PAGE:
The aim of the present study was to analyse the effects of gender and age in a population-based sample of clinically healthy subjects on: (1) strength, endurance and perception of fatigue, (2) mean frequency (MNF) of the electromyogram (EMG), and (3) the ability to relax between active contractions (signal amplitude ratio, SAR) of the surface EMG of an isokinetic shoulder forward flexion test. With this aim we have analysed aspects of the validity of MNF as an indicator of fatigue, using peak torque as a criterion variable. The subjects were 27 men and 28 women (age range: 20-60 years), who were obtained by random sample from the official census lists (participation rate: 66%). The peak torque and surface EMG of two portions of the trapezius, deltoid and infraspinatus muscles were recorded throughout 100 repetitive maximal isokinetic shoulder forward flexions. No significant differences in the perception of fatigue and relative endurance levels of peak torque and work were found between males and females. Males were significantly stronger than females and, on average, females produced approximately 60% of the output of the males, 76% after normalisation for body mass. The men had significantly lower MNF endurance levels for three of the investigated muscles. When controlled for age and body mass, the men had a significantly higher MNF of the deltoid muscle than did the females. These differences were only found for the deltoid muscle. Significant correlations existed between the MNF of the four muscles and biomechanical output, indicating criterion validity for the MNF variable with respect to fatigue. There were no significant effects of gender or age on the ability to relax between repetitive contractions (SAR). The higher prevalence of musculoskeletal complaints of the neck-shoulder region in females cannot be explained by a higher intrinsic muscle tension. Age, gender, body mass index and biomechanical output can have significant effects upon MNF. These effects are important considerations in the interpretation of MNF, for instance in ergonomic situations.

  • 34.
    Elert, Jessica
    et al.
    Linköping University, Faculty of Health Sciences. Linköping University, Department of Neuroscience and Locomotion, Rehabilitation Medicine. Östergötlands Läns Landsting, Centre for Medicine, Pain and Rehabilitation Centre.
    Sydnerth, S-B.
    Linköping University, Faculty of Health Sciences. Linköping University, Department of Neuroscience and Locomotion, Rehabilitation Medicine/Pain Clinic. Östergötlands Läns Landsting, Centre for Medicine, Pain and Rehabilitation Centre.
    Åbjörnsson, L.
    Gerdle, Björn
    Linköping University, Faculty of Health Sciences. Linköping University, Department of Neuroscience and Locomotion, Rehabilitation Medicine. Östergötlands Läns Landsting, Centre for Medicine, Pain and Rehabilitation Centre.
    Aspects of criterion validity and sensitivity of the BAS-health scale in chronic pain patients - a pilot study of patients at a multidisciplinary pain centre.1999In: Advances in Physics, ISSN 0001-8732, E-ISSN 1460-6976, Vol. 1, p. 83-97Article in journal (Refereed)
  • 35.
    Ernberg, M.
    et al.
    Karolinska Institutet, Huddinge, Sweden.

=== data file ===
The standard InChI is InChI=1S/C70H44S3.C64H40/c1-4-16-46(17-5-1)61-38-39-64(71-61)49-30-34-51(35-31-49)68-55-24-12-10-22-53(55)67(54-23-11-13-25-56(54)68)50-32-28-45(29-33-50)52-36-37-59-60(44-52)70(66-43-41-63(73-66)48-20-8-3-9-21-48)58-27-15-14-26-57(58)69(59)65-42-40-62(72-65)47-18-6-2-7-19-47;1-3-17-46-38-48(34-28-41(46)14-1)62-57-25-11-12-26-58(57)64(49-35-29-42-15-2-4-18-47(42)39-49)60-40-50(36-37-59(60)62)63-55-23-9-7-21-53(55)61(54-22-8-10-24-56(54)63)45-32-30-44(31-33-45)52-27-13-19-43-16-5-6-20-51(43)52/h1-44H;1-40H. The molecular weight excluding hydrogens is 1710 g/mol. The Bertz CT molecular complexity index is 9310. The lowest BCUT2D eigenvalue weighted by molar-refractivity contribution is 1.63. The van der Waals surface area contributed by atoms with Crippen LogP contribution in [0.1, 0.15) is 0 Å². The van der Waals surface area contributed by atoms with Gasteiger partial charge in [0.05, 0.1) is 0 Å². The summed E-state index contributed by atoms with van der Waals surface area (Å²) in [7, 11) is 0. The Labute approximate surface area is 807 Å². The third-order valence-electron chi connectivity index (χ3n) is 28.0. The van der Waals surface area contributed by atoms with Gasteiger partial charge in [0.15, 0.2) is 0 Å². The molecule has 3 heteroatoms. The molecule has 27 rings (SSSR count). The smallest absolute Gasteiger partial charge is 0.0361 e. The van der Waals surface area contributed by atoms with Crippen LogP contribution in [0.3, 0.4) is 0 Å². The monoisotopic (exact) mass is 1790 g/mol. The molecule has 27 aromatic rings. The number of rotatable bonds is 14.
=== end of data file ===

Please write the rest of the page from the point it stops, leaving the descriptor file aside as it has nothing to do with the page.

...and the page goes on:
Castrillon, E.E.
    Aarhus University, Denmark.
    Ghafouri, Bijar
    Linköping University, Department of Medical and Health Sciences, Rehabilitation Medicine. Linköping University, Faculty of Health Sciences. Östergötlands Läns Landsting, Sinnescentrum, Pain and Rehabilitation Centre. Östergötlands Läns Landsting, Heart and Medicine Centre, Occupational and Environmental Medicine Centre.
    Larsson, Britt
    Linköping University, Department of Medical and Health Sciences, Rehabilitation Medicine. Linköping University, Faculty of Health Sciences. Östergötlands Läns Landsting, Sinnescentrum, Pain and Rehabilitation Centre.
    Gerdle, Björn
    Linköping University, Department of Medical and Health Sciences, Rehabilitation Medicine. Linköping University, Faculty of Health Sciences. Östergötlands Läns Landsting, Sinnescentrum, Pain and Rehabilitation Centre.
    List, T.
    Malmö University, Sweden.
    Svensson, P.
    Aarhus University and Aarhus University Hospital, Denmark.
    Experimental myalgia induced by repeated infusion of acidicsaline into the human masseter muscle does not cause the release of algesic substances2013In: European Journal of Pain, ISSN 1090-3801, E-ISSN 1532-2149, Vol. 17, no 4, p. 539-550Article in journal (Refereed)
    Abstract [en]

    BACKGROUND:

    Animal studies have shown that two repeated intramuscular injections of acidic saline induce mechanical allodynia that lasts for 4 weeks with spread to the contralateral side. In this study, we tested the hypothesis that two repeated intramuscular infusions of acidic saline into the human masseter muscle is associated with pain, mechanical allodynia and release of algesic substances. Eighteen healthy volunteers participated. On day 1, 2.5 mL of acidic saline (pH 3.3) was infused into one of the masseter muscles and isotonic saline (pH 6.0) into the other (randomized and single-blind). Two days later, intramuscular microdialysis was performed to sample serotonin, glutamate, pyruvate, lactate and glucose, during which the saline infusions were repeated. Pain and pressure pain thresholds (PPTs) were recorded before and after infusions on both days.